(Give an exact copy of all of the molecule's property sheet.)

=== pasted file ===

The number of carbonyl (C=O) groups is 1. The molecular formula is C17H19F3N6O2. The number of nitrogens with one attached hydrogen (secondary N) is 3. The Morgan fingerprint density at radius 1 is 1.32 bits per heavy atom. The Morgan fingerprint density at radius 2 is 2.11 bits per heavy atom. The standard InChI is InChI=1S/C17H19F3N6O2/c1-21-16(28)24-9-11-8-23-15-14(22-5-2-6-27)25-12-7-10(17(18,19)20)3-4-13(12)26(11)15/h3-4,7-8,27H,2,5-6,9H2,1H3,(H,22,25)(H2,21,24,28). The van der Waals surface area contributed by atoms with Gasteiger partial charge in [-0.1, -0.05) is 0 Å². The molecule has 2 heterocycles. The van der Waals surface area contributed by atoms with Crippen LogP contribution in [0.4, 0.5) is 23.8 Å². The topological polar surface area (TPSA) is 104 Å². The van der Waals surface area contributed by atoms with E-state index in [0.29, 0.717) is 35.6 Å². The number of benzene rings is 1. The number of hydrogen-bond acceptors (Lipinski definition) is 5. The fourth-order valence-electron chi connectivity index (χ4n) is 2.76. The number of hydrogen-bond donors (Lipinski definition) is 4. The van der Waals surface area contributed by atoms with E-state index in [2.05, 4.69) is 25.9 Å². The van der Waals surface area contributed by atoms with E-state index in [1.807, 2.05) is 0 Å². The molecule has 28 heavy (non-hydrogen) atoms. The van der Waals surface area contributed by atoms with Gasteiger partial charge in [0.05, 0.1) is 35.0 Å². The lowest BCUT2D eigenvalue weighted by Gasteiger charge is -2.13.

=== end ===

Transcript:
The number of carbonyl (C=O) groups is 1. The molecular formula is C17H19F3N6O2. The number of nitrogens with one attached hydrogen (secondary N) is 3. The Morgan fingerprint density at radius 1 is 1.32 bits per heavy atom. The Morgan fingerprint density at radius 2 is 2.11 bits per heavy atom. The standard InChI is InChI=1S/C17H19F3N6O2/c1-21-16(28)24-9-11-8-23-15-14(22-5-2-6-27)25-12-7-10(17(18,19)20)3-4-13(12)26(11)15/h3-4,7-8,27H,2,5-6,9H2,1H3,(H,22,25)(H2,21,24,28). The van der Waals surface area contributed by atoms with Gasteiger partial charge in [-0.1, -0.05) is 0 Å². The molecule has 2 heterocycles. The van der Waals surface area contributed by atoms with Crippen LogP contribution in [0.4, 0.5) is 23.8 Å². The topological polar surface area (TPSA) is 104 Å². The van der Waals surface area contributed by atoms with E-state index in [0.29, 0.717) is 35.6 Å². The number of benzene rings is 1. The number of hydrogen-bond acceptors (Lipinski definition) is 5. The fourth-order valence-electron chi connectivity index (χ4n) is 2.76. The number of hydrogen-bond donors (Lipinski definition) is 4. The van der Waals surface area contributed by atoms with E-state index in [2.05, 4.69) is 25.9 Å². The van der Waals surface area contributed by atoms with E-state index in [1.807, 2.05) is 0 Å². The molecule has 28 heavy (non-hydrogen) atoms. The van der Waals surface area contributed by atoms with Gasteiger partial charge in [0.05, 0.1) is 35.0 Å². The lowest BCUT2D eigenvalue weighted by Gasteiger charge is -2.13.